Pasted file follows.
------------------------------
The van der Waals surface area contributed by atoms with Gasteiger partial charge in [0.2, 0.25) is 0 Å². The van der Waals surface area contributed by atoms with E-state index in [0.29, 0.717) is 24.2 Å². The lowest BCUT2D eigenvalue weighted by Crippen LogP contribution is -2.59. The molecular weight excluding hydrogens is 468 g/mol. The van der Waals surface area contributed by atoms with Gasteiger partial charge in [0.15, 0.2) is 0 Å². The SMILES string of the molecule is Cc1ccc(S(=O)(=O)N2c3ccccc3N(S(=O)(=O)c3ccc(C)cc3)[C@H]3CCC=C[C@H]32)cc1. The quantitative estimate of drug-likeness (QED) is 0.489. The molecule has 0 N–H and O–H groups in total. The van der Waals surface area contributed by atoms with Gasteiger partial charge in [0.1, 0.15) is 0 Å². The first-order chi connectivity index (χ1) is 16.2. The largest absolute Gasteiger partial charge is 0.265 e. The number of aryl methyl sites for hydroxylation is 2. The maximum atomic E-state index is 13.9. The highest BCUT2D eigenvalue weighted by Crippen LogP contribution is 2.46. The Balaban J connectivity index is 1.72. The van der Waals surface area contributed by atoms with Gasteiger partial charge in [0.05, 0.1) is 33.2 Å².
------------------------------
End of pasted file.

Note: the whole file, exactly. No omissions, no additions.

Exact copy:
The van der Waals surface area contributed by atoms with Gasteiger partial charge in [0.2, 0.25) is 0 Å². The van der Waals surface area contributed by atoms with E-state index in [0.29, 0.717) is 24.2 Å². The lowest BCUT2D eigenvalue weighted by Crippen LogP contribution is -2.59. The molecular weight excluding hydrogens is 468 g/mol. The van der Waals surface area contributed by atoms with Gasteiger partial charge in [0.15, 0.2) is 0 Å². The SMILES string of the molecule is Cc1ccc(S(=O)(=O)N2c3ccccc3N(S(=O)(=O)c3ccc(C)cc3)[C@H]3CCC=C[C@H]32)cc1. The quantitative estimate of drug-likeness (QED) is 0.489. The molecule has 0 N–H and O–H groups in total. The van der Waals surface area contributed by atoms with Gasteiger partial charge in [0.1, 0.15) is 0 Å². The first-order chi connectivity index (χ1) is 16.2. The largest absolute Gasteiger partial charge is 0.265 e. The number of aryl methyl sites for hydroxylation is 2. The maximum atomic E-state index is 13.9. The highest BCUT2D eigenvalue weighted by Crippen LogP contribution is 2.46. The Balaban J connectivity index is 1.72. The van der Waals surface area contributed by atoms with Gasteiger partial charge in [0.05, 0.1) is 33.2 Å².